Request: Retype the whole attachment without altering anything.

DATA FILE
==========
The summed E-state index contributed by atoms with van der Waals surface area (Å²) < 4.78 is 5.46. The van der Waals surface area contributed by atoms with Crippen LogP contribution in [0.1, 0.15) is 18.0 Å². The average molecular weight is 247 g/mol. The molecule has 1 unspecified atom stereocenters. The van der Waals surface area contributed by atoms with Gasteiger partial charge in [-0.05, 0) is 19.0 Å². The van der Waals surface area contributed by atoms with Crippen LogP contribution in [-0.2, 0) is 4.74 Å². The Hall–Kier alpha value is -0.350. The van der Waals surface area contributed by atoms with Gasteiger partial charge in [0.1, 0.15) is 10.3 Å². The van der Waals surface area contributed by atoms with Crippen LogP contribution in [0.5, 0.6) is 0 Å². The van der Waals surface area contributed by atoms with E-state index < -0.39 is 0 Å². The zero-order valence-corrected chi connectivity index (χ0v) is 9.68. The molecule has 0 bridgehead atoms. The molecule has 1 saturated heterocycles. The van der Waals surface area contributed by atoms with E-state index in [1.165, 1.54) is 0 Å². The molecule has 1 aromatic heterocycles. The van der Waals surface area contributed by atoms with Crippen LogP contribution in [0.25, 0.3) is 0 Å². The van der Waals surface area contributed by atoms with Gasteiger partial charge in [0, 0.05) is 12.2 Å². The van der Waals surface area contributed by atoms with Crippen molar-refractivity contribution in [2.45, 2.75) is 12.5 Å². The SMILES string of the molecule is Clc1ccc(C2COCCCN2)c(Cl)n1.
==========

The summed E-state index contributed by atoms with van der Waals surface area (Å²) < 4.78 is 5.46. The van der Waals surface area contributed by atoms with Crippen LogP contribution in [0.1, 0.15) is 18.0 Å². The average molecular weight is 247 g/mol. The molecule has 1 unspecified atom stereocenters. The van der Waals surface area contributed by atoms with Gasteiger partial charge in [-0.05, 0) is 19.0 Å². The van der Waals surface area contributed by atoms with Crippen LogP contribution in [-0.2, 0) is 4.74 Å². The Hall–Kier alpha value is -0.350. The van der Waals surface area contributed by atoms with Gasteiger partial charge in [0.1, 0.15) is 10.3 Å². The van der Waals surface area contributed by atoms with Crippen LogP contribution in [0.5, 0.6) is 0 Å². The van der Waals surface area contributed by atoms with E-state index < -0.39 is 0 Å². The zero-order valence-corrected chi connectivity index (χ0v) is 9.68. The molecule has 0 bridgehead atoms. The molecule has 1 saturated heterocycles. The van der Waals surface area contributed by atoms with E-state index in [1.165, 1.54) is 0 Å². The molecule has 1 aromatic heterocycles. The van der Waals surface area contributed by atoms with Crippen LogP contribution in [0.25, 0.3) is 0 Å². The van der Waals surface area contributed by atoms with Gasteiger partial charge in [0, 0.05) is 12.2 Å². The van der Waals surface area contributed by atoms with Crippen molar-refractivity contribution in [2.45, 2.75) is 12.5 Å². The SMILES string of the molecule is Clc1ccc(C2COCCCN2)c(Cl)n1.